NEW DIRECTX 11 TECHNOLOGY DEMOS SHOW FUTURE OF GAME GRAPHICS

by Ashu Rege

We are always working to help improve the visual quality of games. At the Game Developers Conference (GDC) last week in San Francisco, we showed some of the latest demos featuring DirectX11. Game developers saw realistic hair, water and grass demos, and learned how they could include them in their upcoming games.

In the DirectX 11 hair demonstration, long flowing hair is realistically simulated, generated and rendered on our next-generation GeForce GTX 480 using its unique parallel tessellation engines. By moving the model and applying a simulated breeze, the hair billows and cascades naturally with accurate physical properties.

Hair has been one of the most challenging objects to create in video games, due to the computational complexity of realistically rendering thousands of individual strands as they interact with light and each other. In our DirectX 11 technology simulation, long flowing hair is rendered in amazing detail with realistic physics properties in real time.

Our DirectX 11 island demo depicts a large scene that includes terrain and water with realistic, physically simulated waves. The terrain uses DirectX 11 tessellation and supports both static and dynamic tessellation. Very little data is sent to the GPU—with default settings the GPU creates 11 million primitives out of 20,000 that it gets from the application. At maximum tessellation settings the simulation can draw nearly 1.6 billion triangles per second. The demo runs at over 40 frames per second on the GeForce GTX 480 GPU.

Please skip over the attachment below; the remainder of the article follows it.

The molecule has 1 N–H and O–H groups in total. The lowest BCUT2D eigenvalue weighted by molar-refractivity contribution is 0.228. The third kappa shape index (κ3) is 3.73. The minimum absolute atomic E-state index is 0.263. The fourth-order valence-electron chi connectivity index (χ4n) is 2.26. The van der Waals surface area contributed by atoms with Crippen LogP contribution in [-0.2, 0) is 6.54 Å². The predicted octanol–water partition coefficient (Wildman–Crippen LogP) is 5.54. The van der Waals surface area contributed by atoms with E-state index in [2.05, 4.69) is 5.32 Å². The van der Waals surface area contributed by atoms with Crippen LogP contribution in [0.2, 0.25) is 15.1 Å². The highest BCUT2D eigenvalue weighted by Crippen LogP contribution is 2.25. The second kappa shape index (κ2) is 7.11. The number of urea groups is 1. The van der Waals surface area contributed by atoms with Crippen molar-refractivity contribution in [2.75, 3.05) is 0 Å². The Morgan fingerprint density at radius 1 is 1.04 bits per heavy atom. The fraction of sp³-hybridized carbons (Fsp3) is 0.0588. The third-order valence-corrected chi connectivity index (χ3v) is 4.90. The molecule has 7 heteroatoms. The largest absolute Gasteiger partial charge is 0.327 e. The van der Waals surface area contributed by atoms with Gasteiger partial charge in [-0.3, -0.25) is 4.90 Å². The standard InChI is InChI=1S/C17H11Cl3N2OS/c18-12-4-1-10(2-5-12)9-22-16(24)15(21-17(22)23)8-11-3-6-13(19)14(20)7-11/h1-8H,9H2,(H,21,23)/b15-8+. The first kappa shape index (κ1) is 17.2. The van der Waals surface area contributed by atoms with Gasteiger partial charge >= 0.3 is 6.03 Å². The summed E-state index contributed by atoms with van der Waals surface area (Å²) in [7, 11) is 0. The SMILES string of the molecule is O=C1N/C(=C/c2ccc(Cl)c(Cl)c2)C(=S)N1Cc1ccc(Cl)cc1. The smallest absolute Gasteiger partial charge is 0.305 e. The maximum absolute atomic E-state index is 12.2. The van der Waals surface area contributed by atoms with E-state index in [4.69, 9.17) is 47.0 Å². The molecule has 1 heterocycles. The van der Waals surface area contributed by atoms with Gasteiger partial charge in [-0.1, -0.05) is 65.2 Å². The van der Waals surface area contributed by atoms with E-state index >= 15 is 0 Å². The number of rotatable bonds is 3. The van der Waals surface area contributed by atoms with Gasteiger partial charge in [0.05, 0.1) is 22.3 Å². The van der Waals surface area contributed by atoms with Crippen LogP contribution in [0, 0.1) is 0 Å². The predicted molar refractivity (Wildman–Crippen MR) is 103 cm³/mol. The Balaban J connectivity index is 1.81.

Island before and after: These two images show the dramatically enhanced details provided by DirectX 11 tessellation. The before view shows the minimal level of detail included in the actual simulation; the after view shows how DirectX 11 tessellation adds millions of triangles to make the simulation come to life with photorealistic water and non-repeating waves. Island before and after: These two images show the dramatically enhanced details provided by DirectX 11 tessellation. The before view shows the minimal level of detail included in the actual simulation; the after view shows how DirectX 11 tessellation adds millions of triangles to make the simulation come to life with photorealistic water and non-repeating waves.  
 
The grass demonstration portrays up to 3.5 million blades of grass billowing and waving in the wind. Simulations like this put NVIDIA’s next-generation GPU to the test as it renders up to 48 million triangles in a single frame. This simulation also uses DirectX 11 tessellation to deliver more detail when viewing the grass up close.

The NVIDIA DirectX 11 grass simulation depicts more than 3.5 million blades of grass waving and billowing in the wind. The physical properties of the grass are affected by objects placed upon them. Once again, DirectX 11 tessellation adds greater visual fidelity when viewing the grass close up.

These simulations illustrate the kind of scenes that can be depicted using the highly scalable tessellation engines in GeForce GTX 480. With NVIDIA’s newest GPU, game developers can incorporate an extraordinary level of geometric detail in their upcoming games.